Monday, November 26, 2007

The Bonds Indictment

Bonds has created a conundrum out which we will never emerge. Even if a jury finds him innocent, the court of public opinion has already rendered its judgment. Unfortunately, that judgment is also divided. So we will be left with people believing that he used steroids but it doesn’t matter because a) they don’t really help your performance or b) when he used them they were not banned (so how could he have cheated); others will believe he used them and feel that radical measures such as erasing Bonds' name from all the record books should hold, or that the records should employ asterisks freely, or that Bonds' stats should be adjusted to reflect a steroid-free career. But none of this will matter because in the end we will all lack the purity that we all seek from our game, that the game was played fair and square from beginning to end, that accomplishments are not marred by facts or rumors of cheating, that careers were made and built out of mental commitment and fortitude, and pure physical prowess.

I wrote earlier about one of the overlooked aspects of the steroids scandal: Assume that steroids do improve performance. How many times did a juiced at bat give an unfair advantage to a team? On how many occasions did warning track power become a game winning home run? How many times did a short fly out become a long fly out that drove in a go ahead run? Of course, the answers to these questions can never be found. And that’s the point. Because the “cheating” involved is as masked as can be, and it’s mixed in with all the nuances and intricacies that involve the team game of baseball, we will never find the smoking gun that can then be used to reconstruct the past.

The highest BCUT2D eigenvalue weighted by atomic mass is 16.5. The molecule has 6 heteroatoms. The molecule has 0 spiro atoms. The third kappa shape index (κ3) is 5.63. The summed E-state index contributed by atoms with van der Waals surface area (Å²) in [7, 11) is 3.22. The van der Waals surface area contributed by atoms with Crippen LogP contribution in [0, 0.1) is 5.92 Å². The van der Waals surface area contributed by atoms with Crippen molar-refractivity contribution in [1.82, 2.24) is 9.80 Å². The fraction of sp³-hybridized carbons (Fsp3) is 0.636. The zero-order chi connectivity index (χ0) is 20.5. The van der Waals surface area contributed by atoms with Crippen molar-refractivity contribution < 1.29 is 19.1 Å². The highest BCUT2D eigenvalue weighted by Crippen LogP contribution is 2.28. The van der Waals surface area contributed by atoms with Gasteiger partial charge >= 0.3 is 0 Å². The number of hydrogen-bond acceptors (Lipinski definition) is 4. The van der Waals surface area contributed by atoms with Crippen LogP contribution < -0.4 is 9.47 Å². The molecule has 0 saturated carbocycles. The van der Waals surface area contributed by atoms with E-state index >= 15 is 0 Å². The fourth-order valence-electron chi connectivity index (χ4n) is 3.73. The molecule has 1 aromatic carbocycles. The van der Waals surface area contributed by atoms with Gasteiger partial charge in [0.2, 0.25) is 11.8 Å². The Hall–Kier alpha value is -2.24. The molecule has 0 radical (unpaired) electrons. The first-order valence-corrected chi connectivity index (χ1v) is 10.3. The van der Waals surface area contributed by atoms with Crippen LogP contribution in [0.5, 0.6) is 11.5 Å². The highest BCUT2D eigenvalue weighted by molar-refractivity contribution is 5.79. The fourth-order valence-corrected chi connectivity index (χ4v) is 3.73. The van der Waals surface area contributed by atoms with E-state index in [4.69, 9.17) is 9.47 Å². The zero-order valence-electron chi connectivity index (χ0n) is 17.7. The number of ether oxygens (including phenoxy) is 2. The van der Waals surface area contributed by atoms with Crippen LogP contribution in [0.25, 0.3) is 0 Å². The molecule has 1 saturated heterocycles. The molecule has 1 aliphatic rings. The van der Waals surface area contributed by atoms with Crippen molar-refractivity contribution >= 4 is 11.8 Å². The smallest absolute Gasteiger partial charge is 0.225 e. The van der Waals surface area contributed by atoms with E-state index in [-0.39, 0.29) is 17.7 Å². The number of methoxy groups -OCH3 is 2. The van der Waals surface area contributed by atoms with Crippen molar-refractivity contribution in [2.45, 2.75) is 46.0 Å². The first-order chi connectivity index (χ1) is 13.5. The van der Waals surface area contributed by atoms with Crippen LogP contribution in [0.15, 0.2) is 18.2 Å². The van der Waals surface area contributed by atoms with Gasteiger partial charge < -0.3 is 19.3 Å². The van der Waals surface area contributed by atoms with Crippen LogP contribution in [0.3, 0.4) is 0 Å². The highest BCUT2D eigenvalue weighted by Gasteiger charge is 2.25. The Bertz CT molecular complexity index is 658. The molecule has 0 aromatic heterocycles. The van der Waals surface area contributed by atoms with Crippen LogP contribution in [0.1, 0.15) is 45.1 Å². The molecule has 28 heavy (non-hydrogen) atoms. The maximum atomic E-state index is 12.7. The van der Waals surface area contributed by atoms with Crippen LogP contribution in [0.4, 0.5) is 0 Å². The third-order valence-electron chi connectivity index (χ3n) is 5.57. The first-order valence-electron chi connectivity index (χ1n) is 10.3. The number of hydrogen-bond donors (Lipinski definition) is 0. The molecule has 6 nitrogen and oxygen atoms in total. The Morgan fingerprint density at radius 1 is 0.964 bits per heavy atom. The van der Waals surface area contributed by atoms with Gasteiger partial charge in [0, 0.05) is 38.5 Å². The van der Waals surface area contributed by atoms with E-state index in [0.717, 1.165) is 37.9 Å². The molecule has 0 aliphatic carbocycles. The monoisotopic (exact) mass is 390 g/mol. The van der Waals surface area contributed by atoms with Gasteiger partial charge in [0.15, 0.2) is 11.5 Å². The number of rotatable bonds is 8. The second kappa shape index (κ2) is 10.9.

How much of this has to do with changed morals? Who knows? But if the Bonds saga were a remake of Chariots of Fire, there would be a dramatic scene where Bonds would be sitting in his locker room, looking at his vial of flaxseed/clear or whatever it was, considering the ramifications of even appearing to cheat, and then tossing it into the trash and walking out into field triumphantly. What we’ll have instead is endless punditry on ESPN and Court TV. Stay tuned, or not.

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